Maybe I'm misunderstanding something, but it looks to me like the ppm you're quoting is for the Frequency Stability vs. Temperature, which is perhaps different than the overall drift of the crystal??? Would putting the crystal in a constant temperature "oven" help peg its rate a little better? Maybe if it's kept at 25 C, it will be at its best?

As usual, I have no idea what I'm talking about but those little tidbits just jumped out at me at a glance.
• Posts: 205
edited 2011-03-17 19:27
Maybe your math is correct but perhaps your assumptions are wrong??? The spec sheet says this:

Accurate to ±4 Minutes/Year (-40°C to +85°)
Accurate to ±1 Minute/Year (0°C to +40°C)

Maybe I'm misunderstanding something, but it looks to me like the ppm you're quoting is for the Frequency Stability vs. Temperature, which is perhaps different than the overall drift of the crystal??? Would putting the crystal in a constant temperature "oven" help peg its rate a little better? Maybe if it's kept at 25 C, it will be at its best?

As usual, I have no idea what I'm talking about but those little tidbits just jumped out at me at a glance.

The equipment I'm working on is going to be used outdoors in a large range of temperature and humidity enviroments. As such, I need it to work the same no matter where I put it. I'm quoting the worst case drift. I think they got their numbers by computing best case or average case.

And wow, that rubidium standard is intense. Maybe a little too intense for my project. I'm trying to build a multi node timing system that is good to .0005 sec over a few hours.
• Posts: 4,561
edited 2011-03-17 20:44
groggory wrote: »
...
Is my thinking and math right here?...

It seems to me that there are 31536000 seconds in a year. So 1ppm of that would be 31.536 seconds, and 7.5ppm would therefore be 236.5 seconds, which is the same as 3.94 minutes, which seems to agree with their spec sheet 4 minute rating. But maybe I'm confused.
• Posts: 123
edited 2011-03-18 08:12
groggory wrote: »
And wow, that rubidium standard is intense. Maybe a little too intense for my project. I'm trying to build a multi node timing system that is good to .0005 sec over a few hours.

Half a millisecond per few hours is a VERY tight timing specification to hold. If the assumption of a few hours is taken to mean greater than or equal to 2 hours then we get <= 0.07 ppm (<= 0.0005 Sec / 7200 Sec) which is far beyond any standard crystal's performance. Even if you were to use a rubidium oscillator in an attempt to calibrate a crystal for both nominal (25C) offset as well as its unique temperature dependence curve, the 0.07ppm would be difficult to hit without a great deal of care and periodic calibration to correct for drift. It would be best to either directly use a rubidium oscillator for each unit or use either of the Abracon clocks that you found on digikey. All of these seem to be in the > \$100 price range and so this project could get costly rather fast. Perhaps a GPS system could be used as Bean mention but no matter what method you choose it seems that you are in for some design challenges and expenditures, so the question is does your system really need at least 0.07 ppm?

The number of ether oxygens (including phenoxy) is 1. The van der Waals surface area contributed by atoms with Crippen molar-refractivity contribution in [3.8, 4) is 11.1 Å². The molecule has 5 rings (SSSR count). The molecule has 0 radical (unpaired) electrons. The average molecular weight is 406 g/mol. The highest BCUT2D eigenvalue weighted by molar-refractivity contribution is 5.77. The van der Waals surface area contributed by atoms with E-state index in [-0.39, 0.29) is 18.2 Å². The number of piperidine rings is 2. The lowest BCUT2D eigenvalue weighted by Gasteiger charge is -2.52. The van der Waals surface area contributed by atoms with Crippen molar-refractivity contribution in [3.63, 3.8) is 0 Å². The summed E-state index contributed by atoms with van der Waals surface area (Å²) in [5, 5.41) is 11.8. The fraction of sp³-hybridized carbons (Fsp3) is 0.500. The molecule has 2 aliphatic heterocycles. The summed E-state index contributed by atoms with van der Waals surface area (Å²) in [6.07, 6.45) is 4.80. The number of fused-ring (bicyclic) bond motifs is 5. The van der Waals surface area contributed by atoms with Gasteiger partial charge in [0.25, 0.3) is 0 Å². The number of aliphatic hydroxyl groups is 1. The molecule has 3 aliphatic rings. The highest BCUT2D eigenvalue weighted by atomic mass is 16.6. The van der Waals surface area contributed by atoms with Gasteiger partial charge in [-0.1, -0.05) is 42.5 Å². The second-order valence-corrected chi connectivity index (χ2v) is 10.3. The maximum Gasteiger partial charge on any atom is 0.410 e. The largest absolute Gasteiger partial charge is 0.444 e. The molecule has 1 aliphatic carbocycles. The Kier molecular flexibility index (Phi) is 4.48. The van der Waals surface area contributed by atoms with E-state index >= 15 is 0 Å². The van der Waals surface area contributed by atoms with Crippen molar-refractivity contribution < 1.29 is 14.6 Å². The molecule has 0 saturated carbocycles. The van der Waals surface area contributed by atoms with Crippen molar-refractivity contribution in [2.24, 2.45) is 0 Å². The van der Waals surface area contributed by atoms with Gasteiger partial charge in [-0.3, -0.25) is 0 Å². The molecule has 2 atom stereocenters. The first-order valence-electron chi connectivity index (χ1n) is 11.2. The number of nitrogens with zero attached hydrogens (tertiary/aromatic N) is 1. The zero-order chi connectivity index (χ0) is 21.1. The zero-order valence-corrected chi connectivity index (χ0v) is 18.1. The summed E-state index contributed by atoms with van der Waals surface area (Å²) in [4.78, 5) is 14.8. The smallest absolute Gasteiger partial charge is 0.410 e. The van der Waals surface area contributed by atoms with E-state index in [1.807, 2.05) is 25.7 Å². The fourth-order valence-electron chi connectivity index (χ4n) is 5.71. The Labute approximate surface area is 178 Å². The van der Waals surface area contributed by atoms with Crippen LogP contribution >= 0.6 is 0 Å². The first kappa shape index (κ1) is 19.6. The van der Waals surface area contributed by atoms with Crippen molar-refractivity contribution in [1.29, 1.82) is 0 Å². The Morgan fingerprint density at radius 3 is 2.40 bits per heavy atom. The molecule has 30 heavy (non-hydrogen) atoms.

• Posts: 6,347
edited 2011-03-18 09:17
Groggory,

If your concerned about long-term drift you could use a radio time reference to calibrate your clock generator. In the U.S. it would be WWV or WWWVB. If your in another country there should be an equivalent radio time signal. SparkFun has a "WWVB NIST Radio Time Receiver Kit" for \$10.95.

Dave
• Posts: 205
edited 2011-03-18 10:17
It seems to me that there are 31536000 seconds in a year. So 1ppm of that would be 31.536 seconds, and 7.5ppm would therefore be 236.5 seconds, which is the same as 3.94 minutes, which seems to agree with their spec sheet 4 minute rating. But maybe I'm confused.

Ok! Ok! I must have, I must have put a decimal point in the wrong place or something. ****. I always do that. I always mess up some mundane detail.
• Posts: 583
edited 2011-03-18 11:54
You're right, Dwayne, I recently did hack the Parallax GPS module to bring out the 1PPS signal.

But I don't think the GPS module's 1PPS rated better than around 1 microsecond accuracy. Most people wanting better than that have to get a local adjustible ovenized crystal oscillator and over the long term, phase-lock it to the GPS 1PPS.

These guys could tell you more than you'll ever want to know about this sort of thing -

http://www.febo.com/time-freq/
• Posts: 6,624
edited 2011-03-20 11:43
Groggory

I think the initial calculation was in error:
1 million ticks * 7.5/(1 million) * (1 / 32768) second
= 0 .00022882 second (not 0.006984919309 sec as you had it)

The multiplier at any time scale is 0.0000075

At 86400 seconds per day, that comes to maximum +/- 0.648 second.
and over 365 days, just under 4 minutes as specified.

The data sheet claims +/- 2ppm (1 min/yr) over the 0 to 40 °C range, and the +/- 7.5 ppm figure applies outside that range down to -40°C and up to +85°C.